As usual, the only outlier seems to be J Street, whose claim to be “pro-Israel” grows less credible by the day. Previously, J Street claimed to support tough sanctions as an alternative to the military option and drumbeating. But now that Israel and its supporters insist that sanctions be maintained, J Street seems to be supporting the Neville Chamberlain approach to diplomacy: Make substantial concessions in exchange for hollow promises, thereby weakening our negotiating position and increasing the chances that the United States will be forced to take military action as the only means of preventing Iran from developing nuclear weapons.
This is the time when the entire pro-Israel community must stand together in opposition to the deal being offered the Iranians—a deal which is bad for the United States, for the West, and for Israel. The Israeli people seem united in opposition to this bad deal. The American Congress is doubtful about the deal. This is not a liberal/conservative issue. Liberals who view military action as a last resort should oppose this deal, and conservatives who fear a nuclear Iran above all else should oppose this deal.

Indeed all reasonable, thinking people should understand that weakening the sanctions against Iran without demanding that they dismantle their nuclear weapons program is a prescription for disaster. Have we learned nothing from North Korea and Neville Chamberlain?

Alan M. Dershowitz, the Felix Frankfurter Professor of Law at Harvard, is a practicing criminal and constitutional lawyer and the author of The Trials of Zion. His autobiography, “Taking the Stand: My Life in the Law”, was published last month.

Op-Ed: A Study in Betrayal

Published: Thursday, October 23, 2008 12:31 AM
The Mahdi, Dershowitz and Colin Powell.

What do Alan Dershowitz and Colin Powell have in common? Apparently, neither of them know much about the Mahdi , the hidden Twelfth Imam whose return will be triggered, the mullahs are convinced, by the destruction of the Jews through a nuclear war. This is the very reason why Mahmoud Ahmadinejad is not like Stalin, Khruschev, Brezhnev or Mao; he harbors a cataclysmic fantasy. It is the same reason why Iran will very likely become a nuclear suicide bomber once it gets The Bomb. And let's be clear, it is not only Ahmadinejad.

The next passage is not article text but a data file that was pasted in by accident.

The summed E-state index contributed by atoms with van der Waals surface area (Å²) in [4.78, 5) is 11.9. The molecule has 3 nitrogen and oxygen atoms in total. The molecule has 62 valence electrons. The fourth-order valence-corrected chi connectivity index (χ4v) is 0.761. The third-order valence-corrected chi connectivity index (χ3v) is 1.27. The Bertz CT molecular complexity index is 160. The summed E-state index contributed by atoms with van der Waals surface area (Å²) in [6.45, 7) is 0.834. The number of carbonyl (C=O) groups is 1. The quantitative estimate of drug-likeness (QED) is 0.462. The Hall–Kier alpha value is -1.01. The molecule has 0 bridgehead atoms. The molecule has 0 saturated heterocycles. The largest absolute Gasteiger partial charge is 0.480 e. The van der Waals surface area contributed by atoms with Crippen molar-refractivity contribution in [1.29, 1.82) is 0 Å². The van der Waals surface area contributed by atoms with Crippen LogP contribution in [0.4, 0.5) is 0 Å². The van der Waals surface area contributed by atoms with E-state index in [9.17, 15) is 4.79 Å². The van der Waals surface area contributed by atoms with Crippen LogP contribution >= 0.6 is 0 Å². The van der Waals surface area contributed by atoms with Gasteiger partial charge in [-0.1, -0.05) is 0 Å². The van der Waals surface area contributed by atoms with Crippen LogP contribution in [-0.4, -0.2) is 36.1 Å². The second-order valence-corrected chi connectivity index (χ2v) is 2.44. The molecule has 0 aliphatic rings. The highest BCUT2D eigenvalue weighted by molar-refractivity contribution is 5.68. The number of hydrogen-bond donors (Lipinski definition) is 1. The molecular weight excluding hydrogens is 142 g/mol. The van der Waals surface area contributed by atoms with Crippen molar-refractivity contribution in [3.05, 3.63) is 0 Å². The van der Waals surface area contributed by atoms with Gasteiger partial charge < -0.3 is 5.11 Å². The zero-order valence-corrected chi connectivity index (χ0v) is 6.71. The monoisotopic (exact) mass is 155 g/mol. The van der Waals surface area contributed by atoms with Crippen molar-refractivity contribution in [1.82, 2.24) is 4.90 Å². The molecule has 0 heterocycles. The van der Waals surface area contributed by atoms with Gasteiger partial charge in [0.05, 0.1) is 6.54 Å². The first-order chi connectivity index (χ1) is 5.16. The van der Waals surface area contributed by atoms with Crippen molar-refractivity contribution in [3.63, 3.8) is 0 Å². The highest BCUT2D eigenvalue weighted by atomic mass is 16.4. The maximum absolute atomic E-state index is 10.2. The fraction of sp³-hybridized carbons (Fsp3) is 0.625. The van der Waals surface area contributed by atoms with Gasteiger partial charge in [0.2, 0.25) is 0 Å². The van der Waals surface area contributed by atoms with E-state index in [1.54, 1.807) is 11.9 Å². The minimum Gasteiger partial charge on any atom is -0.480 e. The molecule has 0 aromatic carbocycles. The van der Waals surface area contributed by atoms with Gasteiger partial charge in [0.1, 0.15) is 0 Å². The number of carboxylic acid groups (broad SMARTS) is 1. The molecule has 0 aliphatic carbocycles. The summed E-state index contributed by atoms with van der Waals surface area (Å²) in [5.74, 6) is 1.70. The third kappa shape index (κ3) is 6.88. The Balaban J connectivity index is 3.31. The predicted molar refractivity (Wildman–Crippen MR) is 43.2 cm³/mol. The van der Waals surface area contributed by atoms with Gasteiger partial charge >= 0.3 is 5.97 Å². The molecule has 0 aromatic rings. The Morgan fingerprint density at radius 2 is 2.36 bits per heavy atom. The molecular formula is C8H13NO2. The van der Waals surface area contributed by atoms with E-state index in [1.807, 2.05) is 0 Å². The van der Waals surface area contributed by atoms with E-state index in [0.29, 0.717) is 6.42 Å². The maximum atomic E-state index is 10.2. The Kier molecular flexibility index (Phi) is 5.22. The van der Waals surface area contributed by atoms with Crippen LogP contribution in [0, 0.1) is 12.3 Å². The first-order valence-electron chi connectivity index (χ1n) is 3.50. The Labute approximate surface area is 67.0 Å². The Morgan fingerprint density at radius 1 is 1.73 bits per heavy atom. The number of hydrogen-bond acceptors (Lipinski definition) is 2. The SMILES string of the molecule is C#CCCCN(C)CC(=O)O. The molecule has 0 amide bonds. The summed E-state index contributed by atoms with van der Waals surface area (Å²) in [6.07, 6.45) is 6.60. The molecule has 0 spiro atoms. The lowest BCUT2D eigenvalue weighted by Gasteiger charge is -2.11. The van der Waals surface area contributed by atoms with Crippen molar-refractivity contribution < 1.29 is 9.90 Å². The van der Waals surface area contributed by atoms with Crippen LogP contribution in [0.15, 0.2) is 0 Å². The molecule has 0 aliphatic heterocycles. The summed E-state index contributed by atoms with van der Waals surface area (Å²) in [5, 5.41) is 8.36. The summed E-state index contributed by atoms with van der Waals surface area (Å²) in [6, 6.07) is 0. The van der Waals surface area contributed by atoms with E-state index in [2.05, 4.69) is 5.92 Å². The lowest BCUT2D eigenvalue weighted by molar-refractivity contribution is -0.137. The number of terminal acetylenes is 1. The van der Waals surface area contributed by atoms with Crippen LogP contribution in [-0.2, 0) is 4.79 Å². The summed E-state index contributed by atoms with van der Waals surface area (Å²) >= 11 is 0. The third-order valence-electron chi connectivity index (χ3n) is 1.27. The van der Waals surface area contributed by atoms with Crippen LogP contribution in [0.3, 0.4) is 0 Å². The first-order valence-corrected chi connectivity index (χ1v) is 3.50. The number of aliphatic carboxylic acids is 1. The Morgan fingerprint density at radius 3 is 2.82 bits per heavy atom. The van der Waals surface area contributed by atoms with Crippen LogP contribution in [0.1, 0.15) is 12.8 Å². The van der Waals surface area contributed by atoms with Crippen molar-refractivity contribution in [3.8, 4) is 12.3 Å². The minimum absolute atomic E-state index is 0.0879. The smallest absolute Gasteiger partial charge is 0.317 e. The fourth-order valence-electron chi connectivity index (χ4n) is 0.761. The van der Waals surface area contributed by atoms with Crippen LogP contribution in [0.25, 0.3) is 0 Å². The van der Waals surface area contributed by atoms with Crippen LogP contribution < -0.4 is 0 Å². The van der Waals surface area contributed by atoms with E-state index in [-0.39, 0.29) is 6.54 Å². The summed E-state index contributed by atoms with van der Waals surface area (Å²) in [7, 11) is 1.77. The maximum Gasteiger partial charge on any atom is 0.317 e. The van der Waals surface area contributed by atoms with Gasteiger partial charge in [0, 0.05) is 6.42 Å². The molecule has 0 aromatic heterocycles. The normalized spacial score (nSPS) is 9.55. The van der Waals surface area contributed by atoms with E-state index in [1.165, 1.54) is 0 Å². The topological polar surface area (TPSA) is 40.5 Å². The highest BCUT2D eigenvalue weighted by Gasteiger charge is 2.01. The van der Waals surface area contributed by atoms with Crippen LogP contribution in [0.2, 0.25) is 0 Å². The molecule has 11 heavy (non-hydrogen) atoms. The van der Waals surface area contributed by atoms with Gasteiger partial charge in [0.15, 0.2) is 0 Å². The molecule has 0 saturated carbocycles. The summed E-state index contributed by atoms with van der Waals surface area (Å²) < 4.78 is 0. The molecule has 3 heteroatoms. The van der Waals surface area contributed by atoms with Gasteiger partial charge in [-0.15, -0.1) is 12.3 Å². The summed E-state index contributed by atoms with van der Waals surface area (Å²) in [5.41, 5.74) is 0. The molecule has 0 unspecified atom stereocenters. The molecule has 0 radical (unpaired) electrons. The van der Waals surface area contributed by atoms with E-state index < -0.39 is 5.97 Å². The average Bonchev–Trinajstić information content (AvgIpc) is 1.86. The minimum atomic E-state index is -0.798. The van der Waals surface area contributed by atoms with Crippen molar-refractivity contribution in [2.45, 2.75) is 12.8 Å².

Ayatollah Akbar Hashemi-Rafsanjani said on December 14, 2001: "If a day comes when the world of Islam is duly equipped with the arms Israel has in its possession, the strategy of colonialism would face a stalemate, because application of an atomic bomb would not leave anything in Israel, but the same thing would just produce damages in the Muslim world."

In a recent article, Amil Imani wrote that Ahmadinejad "believes that this earthly life is passing and worthless in comparison to the afterlife awaiting a devoted and faithful believer. Hence, he holds to the old belief that if a faithful [Muslim] kills an infidel, he goes to Allah's paradise; and, if the faithful gets killed in the process of serving the faith, again he goes to Allah's paradise. Hence, it is a win-win proposition for the faithful."

Alan Dershowitz says that Barack Obama is a strong supporter of Israel, despite the fact that Mr. Dershowitz strongly denounces former President Jimmy Carter on his Israel policies while Zbigniew Brzezinski, who is Obama's advisor, defends Carter and his policies on Israel. Since Dershowitz himself has been a strong supporter of Israel, how can he say the same of someone who takes an advisorwhose policies on Israel Dershowitz completely disagrees with?

Does this mean, by implication, that Dershowitz's revulsion over the Republicans takes precedence over his concern for the safety and security of Israel - and of America?

Colin Powell says that Obama is a "transformational" figure who would "electrify our country... [and] the world."

Does he mean by permitting Ahmadinejad to start a nuclear war with Israel? For that is bound to happen if Obama comes to power and Israel does not destroy the Iranian nuclear sites in time.

John McCain understands that talking to Iran now is pointless, just like talking to Hitler at Munich was. Obama does not get it. So why did Colin Powell throw his support behind a person he knows has much less of the experience needed to handle Iran than McCain has? Race first.

Personally, I am disappointed with both men. To be ignorant of the real fundamentalist Iranian threat is not an option in the world theater. Yet, these men of extraordinary insight and experience choose ignorance of the Iranian threat to obfuscate their own better judgment, in a matter that has life or death consequences. Ignoring the religious rhetoric and absolute beliefs of Islam exposes the true priorities of Powell and Dershowitz; ideology and race trump the well-being of their country and countrymen.